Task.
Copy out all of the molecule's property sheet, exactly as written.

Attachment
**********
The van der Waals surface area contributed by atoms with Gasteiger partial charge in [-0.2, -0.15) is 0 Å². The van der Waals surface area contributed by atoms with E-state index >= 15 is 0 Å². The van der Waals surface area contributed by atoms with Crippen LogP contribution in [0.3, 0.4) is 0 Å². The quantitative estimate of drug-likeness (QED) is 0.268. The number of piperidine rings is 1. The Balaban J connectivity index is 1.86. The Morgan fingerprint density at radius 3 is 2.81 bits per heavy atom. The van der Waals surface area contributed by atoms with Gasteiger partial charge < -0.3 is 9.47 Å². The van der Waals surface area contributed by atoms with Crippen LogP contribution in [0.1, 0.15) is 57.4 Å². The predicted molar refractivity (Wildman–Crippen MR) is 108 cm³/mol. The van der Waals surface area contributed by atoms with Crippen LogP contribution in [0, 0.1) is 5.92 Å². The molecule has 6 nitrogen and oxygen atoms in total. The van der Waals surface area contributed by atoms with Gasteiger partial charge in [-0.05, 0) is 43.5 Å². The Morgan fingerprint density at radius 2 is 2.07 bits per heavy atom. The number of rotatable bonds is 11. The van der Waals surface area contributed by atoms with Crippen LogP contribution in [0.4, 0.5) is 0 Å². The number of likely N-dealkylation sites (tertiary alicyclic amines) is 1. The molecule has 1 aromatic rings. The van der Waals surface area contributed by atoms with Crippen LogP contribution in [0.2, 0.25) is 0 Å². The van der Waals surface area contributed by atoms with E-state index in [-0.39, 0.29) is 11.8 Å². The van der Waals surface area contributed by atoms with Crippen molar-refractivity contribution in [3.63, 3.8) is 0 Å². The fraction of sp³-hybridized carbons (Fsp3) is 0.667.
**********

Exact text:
The van der Waals surface area contributed by atoms with Gasteiger partial charge in [-0.2, -0.15) is 0 Å². The van der Waals surface area contributed by atoms with E-state index >= 15 is 0 Å². The van der Waals surface area contributed by atoms with Crippen LogP contribution in [0.3, 0.4) is 0 Å². The quantitative estimate of drug-likeness (QED) is 0.268. The number of piperidine rings is 1. The Balaban J connectivity index is 1.86. The Morgan fingerprint density at radius 3 is 2.81 bits per heavy atom. The van der Waals surface area contributed by atoms with Gasteiger partial charge < -0.3 is 9.47 Å². The van der Waals surface area contributed by atoms with Crippen LogP contribution in [0.1, 0.15) is 57.4 Å². The predicted molar refractivity (Wildman–Crippen MR) is 108 cm³/mol. The van der Waals surface area contributed by atoms with Crippen LogP contribution in [0, 0.1) is 5.92 Å². The molecule has 6 nitrogen and oxygen atoms in total. The van der Waals surface area contributed by atoms with Gasteiger partial charge in [-0.05, 0) is 43.5 Å². The Morgan fingerprint density at radius 2 is 2.07 bits per heavy atom. The number of rotatable bonds is 11. The van der Waals surface area contributed by atoms with Crippen LogP contribution in [0.4, 0.5) is 0 Å². The number of likely N-dealkylation sites (tertiary alicyclic amines) is 1. The molecule has 1 aromatic rings. The van der Waals surface area contributed by atoms with Crippen LogP contribution in [0.2, 0.25) is 0 Å². The van der Waals surface area contributed by atoms with E-state index in [-0.39, 0.29) is 11.8 Å². The van der Waals surface area contributed by atoms with Crippen molar-refractivity contribution in [3.63, 3.8) is 0 Å². The fraction of sp³-hybridized carbons (Fsp3) is 0.667.